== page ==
New Roles for Advanced Practice Nurses

September 2012
David Vlahov

As the country gears up for the 2014 implementation of the Affordable Care Act, which will open up access to care for 32 million currently uninsured people, advanced practice nurses (APNs) will play an important role.

Working with other health care providers in a variety of settings, APNs can meet many essential needs of a modern health care system, including health promotion, disease prevention and primary and specialty care. In addition, nurse practitioners are a significant part of the solution for improving access to underserved populations.

Perhaps most importantly given the urgency of the situation, evidence exists that APNs take less time to train, provide less expensive care and in the many areas for which they are trained deliver equal or better quality of care and patient satisfaction than physicians. 

The catch is that there is a shortage of expert teachers to prepare the next generation of APNs. At the moment, there are 1,200 vacant APN faculty jobs nationwide, and this year we are seeing a rash of retirements in among nursing faculty across the country. Looking ahead five years, between one-third and one-half of APN faculty at our school alone will be eligible to retire. Replacing them will not be easy.

Returning to school for a doctorate requires a special dedication, especially for nurses who have practiced and taken on financial and family responsibilities. Tuition has increased as federal and state funding for advanced education has eroded, making higher-paid clinical positions like nurse practitioner more appealing. Those who choose to teach make personal sacrifices so that we can have a new and more responsive health care system.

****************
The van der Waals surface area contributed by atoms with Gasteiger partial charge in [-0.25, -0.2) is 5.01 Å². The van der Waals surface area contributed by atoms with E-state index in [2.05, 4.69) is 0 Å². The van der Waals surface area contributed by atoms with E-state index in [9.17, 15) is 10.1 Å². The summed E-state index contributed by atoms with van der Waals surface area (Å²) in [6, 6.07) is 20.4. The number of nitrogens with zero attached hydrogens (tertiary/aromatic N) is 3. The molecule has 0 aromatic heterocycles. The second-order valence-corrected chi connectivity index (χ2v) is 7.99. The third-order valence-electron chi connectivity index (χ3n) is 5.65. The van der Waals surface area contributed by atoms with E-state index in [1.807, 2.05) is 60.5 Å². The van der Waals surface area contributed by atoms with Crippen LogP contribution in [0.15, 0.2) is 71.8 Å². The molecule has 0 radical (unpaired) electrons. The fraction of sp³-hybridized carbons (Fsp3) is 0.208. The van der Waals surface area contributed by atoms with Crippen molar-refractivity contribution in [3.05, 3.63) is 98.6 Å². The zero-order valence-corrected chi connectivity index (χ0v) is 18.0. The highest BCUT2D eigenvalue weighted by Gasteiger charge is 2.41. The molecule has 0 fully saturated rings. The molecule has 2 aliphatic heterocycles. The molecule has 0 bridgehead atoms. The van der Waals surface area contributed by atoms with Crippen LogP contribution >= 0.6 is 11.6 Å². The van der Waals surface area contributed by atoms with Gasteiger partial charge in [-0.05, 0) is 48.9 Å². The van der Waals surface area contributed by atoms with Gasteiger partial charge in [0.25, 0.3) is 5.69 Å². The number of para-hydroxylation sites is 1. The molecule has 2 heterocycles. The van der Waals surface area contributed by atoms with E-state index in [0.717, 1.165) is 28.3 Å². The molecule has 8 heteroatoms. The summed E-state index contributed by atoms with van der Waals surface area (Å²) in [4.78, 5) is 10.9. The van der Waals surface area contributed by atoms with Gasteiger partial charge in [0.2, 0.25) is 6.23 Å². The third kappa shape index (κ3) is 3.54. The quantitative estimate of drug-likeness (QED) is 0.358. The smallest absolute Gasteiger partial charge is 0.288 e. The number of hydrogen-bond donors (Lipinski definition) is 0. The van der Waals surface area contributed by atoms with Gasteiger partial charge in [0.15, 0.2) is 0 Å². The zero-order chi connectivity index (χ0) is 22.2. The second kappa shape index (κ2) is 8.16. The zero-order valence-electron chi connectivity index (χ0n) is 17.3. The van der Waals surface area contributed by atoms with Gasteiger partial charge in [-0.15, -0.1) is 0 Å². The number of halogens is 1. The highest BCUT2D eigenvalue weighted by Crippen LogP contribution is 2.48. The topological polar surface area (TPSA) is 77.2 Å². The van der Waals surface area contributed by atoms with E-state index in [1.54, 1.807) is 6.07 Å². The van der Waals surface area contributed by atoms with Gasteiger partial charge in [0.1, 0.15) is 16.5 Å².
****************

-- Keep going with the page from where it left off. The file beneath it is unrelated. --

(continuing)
Some of those who remain in clinical positions do serve as volunteer faculty and preceptors. Often alumni, they too do a remarkable job of training the next generation of nurses. Yet here again, their role demands sacrifice, and we do not have the numbers to meet the need.

To fill the gaps, most schools are experimenting with new strategies, including advanced simulation labs, online education, and partnerships with other professionals in nutrition and pharmacology as well as among formerly competitive nursing schools.

All of these strategies are important, but none can fully replace the human interaction – the nurse educators who have made personal sacrifices to nurture and guide the clinician who will provide outstanding frontline care, the administrator who will supervise the positive patient experience, and the educator and scholar who will advance knowledge in the university setting.

These individuals deserve more than our thanks. They need concrete support in the form of better wages – not just to show our appreciation, but also to entice others to fill these crucial roles. Schools need more endowed chairs to recognize faculty excellence. And we must maintain and strengthen our relationships with volunteer alumni and other community clinicians who teach students in real-world clinical settings.  

Because the flattened economy has caused some nurses to put off retirement or return to work, job vacancies are low in some areas, causing some debate about whether a nursing shortage actually exists. But when the economy recovers, many nurses will again leave the clinical and academic settings, depleting our ranks at a time when the aging of the population will demand more nursing care than ever before. We need nurse educators now to be prepared for the future that is already upon us.

David Vlahov, PhD, RN, FAAN
Professor and Dean, UCSF School of Nursing

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